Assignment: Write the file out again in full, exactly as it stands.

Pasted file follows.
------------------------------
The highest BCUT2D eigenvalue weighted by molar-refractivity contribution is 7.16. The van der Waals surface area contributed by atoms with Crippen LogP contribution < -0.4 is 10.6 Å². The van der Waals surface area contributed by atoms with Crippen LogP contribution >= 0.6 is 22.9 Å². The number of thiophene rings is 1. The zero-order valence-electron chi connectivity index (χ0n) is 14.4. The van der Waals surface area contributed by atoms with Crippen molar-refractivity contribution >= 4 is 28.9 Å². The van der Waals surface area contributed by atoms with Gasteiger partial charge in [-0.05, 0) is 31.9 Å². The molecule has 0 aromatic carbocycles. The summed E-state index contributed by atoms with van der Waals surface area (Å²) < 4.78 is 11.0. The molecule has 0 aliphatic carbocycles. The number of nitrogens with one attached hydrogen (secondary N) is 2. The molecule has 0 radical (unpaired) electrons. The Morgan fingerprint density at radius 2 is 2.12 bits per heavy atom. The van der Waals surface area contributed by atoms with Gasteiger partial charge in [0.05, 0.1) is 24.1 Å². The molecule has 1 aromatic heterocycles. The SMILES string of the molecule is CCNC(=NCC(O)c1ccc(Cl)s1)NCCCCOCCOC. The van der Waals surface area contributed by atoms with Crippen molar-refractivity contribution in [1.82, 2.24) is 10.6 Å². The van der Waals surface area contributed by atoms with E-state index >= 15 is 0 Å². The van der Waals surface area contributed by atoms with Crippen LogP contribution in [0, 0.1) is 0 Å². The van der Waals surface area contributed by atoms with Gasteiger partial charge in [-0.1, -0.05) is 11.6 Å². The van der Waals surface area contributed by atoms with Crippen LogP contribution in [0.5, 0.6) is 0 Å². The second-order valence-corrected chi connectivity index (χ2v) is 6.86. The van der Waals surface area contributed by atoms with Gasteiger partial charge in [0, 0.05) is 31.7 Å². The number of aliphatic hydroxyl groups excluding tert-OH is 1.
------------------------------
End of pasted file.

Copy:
The highest BCUT2D eigenvalue weighted by molar-refractivity contribution is 7.16. The van der Waals surface area contributed by atoms with Crippen LogP contribution < -0.4 is 10.6 Å². The van der Waals surface area contributed by atoms with Crippen LogP contribution >= 0.6 is 22.9 Å². The number of thiophene rings is 1. The zero-order valence-electron chi connectivity index (χ0n) is 14.4. The van der Waals surface area contributed by atoms with Crippen molar-refractivity contribution >= 4 is 28.9 Å². The van der Waals surface area contributed by atoms with Gasteiger partial charge in [-0.05, 0) is 31.9 Å². The molecule has 0 aromatic carbocycles. The summed E-state index contributed by atoms with van der Waals surface area (Å²) < 4.78 is 11.0. The molecule has 0 aliphatic carbocycles. The number of nitrogens with one attached hydrogen (secondary N) is 2. The molecule has 0 radical (unpaired) electrons. The Morgan fingerprint density at radius 2 is 2.12 bits per heavy atom. The van der Waals surface area contributed by atoms with Gasteiger partial charge in [0.05, 0.1) is 24.1 Å². The molecule has 1 aromatic heterocycles. The SMILES string of the molecule is CCNC(=NCC(O)c1ccc(Cl)s1)NCCCCOCCOC. The van der Waals surface area contributed by atoms with Crippen molar-refractivity contribution in [1.82, 2.24) is 10.6 Å². The van der Waals surface area contributed by atoms with E-state index >= 15 is 0 Å². The van der Waals surface area contributed by atoms with Crippen LogP contribution in [0, 0.1) is 0 Å². The van der Waals surface area contributed by atoms with Gasteiger partial charge in [-0.1, -0.05) is 11.6 Å². The van der Waals surface area contributed by atoms with Crippen LogP contribution in [0.5, 0.6) is 0 Å². The second-order valence-corrected chi connectivity index (χ2v) is 6.86. The van der Waals surface area contributed by atoms with Gasteiger partial charge in [0, 0.05) is 31.7 Å². The number of aliphatic hydroxyl groups excluding tert-OH is 1.